Q: What's the biggest mistake job-seekers make that your advice could correct or prevent?
A: As a former director of human resources, I've interviewed hundreds of applicants, and I've always been surprised by how many people walk into an interview under-prepared. So many candidates don't seem to take the time to carefully identify their skills and past accomplishments, and how they can help a department tackle its challenges and achieve its goals. Even if they've done their homework, they can't seem to convey their background and expertise articulately and concisely and with energy, enthusiasm, and confidence. I've seen too many people who were perfectly qualified on paper miss out on the opportunity of a lifetime because they weren't able to articulate their skills and qualifications in a way that "sold" me that they were the right candidate for the job.

 

In preparing for interviews, I suggest job-seekers reflect on their "success stories" and practice sharing them in a way that "sells" their qualifications and speaks to the requirements of the position and challenges of the organization. Thoroughly researching the company and being prepared to ask thoughtful questions that convey their knowledge of the company's strategy, goals, and direction is crucial. And they must be ready to answer the tough, "Tell me about yourself" and "Walk me through your resume" questions with enough enthusiasm and information to create interest, but without rambling. Careful interview preparation and practice is key in this market if job-seekers want to stay ahead of their competition.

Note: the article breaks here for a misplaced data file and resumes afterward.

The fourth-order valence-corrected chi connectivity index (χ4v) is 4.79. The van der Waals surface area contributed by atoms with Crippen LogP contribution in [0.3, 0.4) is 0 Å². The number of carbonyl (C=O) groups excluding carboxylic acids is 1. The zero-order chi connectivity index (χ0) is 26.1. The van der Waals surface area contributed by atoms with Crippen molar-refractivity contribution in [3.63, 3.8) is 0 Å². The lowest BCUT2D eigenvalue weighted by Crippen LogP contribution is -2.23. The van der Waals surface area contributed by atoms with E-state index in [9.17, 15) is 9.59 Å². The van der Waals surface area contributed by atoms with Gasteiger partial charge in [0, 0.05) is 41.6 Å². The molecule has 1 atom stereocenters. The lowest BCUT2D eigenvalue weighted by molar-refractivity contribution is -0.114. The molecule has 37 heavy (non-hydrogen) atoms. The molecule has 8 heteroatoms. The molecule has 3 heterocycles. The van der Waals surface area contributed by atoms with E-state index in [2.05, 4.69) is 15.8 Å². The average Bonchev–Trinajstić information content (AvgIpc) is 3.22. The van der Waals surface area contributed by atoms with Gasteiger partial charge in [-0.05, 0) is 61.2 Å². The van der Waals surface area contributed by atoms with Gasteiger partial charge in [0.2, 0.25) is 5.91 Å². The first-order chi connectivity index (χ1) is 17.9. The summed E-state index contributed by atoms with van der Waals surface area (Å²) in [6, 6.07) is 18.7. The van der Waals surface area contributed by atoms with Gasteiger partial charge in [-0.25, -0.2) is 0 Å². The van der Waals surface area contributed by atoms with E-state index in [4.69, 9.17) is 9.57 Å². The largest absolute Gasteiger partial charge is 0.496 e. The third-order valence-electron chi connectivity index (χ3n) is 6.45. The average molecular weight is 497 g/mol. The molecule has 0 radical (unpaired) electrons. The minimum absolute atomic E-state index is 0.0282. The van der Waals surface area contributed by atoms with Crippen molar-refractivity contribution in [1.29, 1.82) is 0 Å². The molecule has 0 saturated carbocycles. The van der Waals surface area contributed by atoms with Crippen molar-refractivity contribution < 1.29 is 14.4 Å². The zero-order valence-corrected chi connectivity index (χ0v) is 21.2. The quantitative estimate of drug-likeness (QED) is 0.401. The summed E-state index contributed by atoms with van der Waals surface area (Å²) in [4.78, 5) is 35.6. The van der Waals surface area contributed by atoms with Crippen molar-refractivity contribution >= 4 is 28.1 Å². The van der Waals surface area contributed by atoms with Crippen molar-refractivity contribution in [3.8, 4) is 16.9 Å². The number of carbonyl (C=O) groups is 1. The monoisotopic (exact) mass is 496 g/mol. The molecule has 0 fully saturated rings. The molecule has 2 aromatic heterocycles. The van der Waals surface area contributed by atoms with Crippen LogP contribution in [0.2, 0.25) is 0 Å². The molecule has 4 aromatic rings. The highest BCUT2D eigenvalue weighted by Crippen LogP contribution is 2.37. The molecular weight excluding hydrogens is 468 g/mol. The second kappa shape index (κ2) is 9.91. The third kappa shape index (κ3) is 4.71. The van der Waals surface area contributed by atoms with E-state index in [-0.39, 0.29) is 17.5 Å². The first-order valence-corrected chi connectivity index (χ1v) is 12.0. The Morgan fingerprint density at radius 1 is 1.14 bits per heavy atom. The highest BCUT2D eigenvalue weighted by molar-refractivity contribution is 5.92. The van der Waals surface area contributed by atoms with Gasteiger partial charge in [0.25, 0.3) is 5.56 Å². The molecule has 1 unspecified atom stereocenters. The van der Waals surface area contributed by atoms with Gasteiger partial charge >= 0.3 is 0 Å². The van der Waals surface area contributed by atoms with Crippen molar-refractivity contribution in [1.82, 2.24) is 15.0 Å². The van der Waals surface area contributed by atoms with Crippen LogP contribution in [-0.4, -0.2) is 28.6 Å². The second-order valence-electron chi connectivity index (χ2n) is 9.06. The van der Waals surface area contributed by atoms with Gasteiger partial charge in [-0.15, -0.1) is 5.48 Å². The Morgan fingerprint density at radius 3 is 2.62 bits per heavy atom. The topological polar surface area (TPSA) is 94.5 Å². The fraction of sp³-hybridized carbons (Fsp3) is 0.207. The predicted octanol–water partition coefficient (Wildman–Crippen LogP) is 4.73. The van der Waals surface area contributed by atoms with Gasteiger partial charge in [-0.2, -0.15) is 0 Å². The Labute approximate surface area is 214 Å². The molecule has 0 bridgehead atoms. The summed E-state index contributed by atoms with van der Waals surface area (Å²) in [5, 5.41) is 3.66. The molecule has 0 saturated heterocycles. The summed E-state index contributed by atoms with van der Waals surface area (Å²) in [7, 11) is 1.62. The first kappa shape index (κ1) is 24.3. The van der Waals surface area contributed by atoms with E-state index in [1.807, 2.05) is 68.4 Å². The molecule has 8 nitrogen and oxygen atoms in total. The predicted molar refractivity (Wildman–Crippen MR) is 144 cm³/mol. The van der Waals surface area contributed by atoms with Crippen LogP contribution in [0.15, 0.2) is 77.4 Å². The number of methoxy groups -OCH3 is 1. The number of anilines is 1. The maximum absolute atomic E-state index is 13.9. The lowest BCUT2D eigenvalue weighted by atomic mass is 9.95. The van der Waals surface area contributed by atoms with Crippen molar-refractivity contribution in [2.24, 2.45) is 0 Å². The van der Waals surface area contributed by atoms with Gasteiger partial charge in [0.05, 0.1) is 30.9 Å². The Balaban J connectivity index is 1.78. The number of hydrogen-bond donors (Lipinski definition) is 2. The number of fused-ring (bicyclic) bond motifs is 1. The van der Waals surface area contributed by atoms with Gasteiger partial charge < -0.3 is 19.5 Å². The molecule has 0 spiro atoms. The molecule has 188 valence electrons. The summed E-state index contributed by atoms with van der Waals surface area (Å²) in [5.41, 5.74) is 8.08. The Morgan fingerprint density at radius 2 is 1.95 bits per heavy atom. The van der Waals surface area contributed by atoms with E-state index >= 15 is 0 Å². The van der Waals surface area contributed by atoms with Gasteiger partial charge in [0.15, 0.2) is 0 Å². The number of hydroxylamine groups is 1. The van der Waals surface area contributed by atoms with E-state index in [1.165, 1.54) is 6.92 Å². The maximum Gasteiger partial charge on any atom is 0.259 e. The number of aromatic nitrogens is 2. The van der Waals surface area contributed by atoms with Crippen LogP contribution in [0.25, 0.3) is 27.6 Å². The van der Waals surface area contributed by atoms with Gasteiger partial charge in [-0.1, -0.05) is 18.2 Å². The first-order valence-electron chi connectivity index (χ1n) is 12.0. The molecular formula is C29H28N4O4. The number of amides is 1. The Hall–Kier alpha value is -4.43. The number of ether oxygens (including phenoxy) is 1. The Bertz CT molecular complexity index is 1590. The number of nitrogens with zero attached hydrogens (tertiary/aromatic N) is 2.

Jeanne Knight, career expert Jeanne Knight, credentialed as a Job and Career Transition Coach, is a career and business coach based in Boston, MA. Her passion lies in helping people achieve their professional dreams. With a background that spans over 20 years as a Human Resources leader and executive, she has coached hundreds of individuals -- recent grads, individual contributors, managers, and executives -- and helped them develop and implement the strategies that have led to success in their careers, their businesses and their lives. Jeanne is an active member of the Career Masters Institute, the National Resume Writers Association, the Career Counselors Consortium, and the Graduate School of Coaching. Her resumes will appear in two upcoming books, Expert Resumes for Healthcare Professionals and Gallery of Best Resumes, 3rd Edition. She can be contacted through her Website.

 


 

Check out all our interview with career experts in Quintessential Answers: Q&A's with Career & College Experts.

 


 

Maximize your career and job-search knowledge and skills! Take advantage of The Quintessential Careers Content Index, which enables site visitors to locate articles, tutorials, quizzes, and worksheets in 35 career, college, job-search topic areas.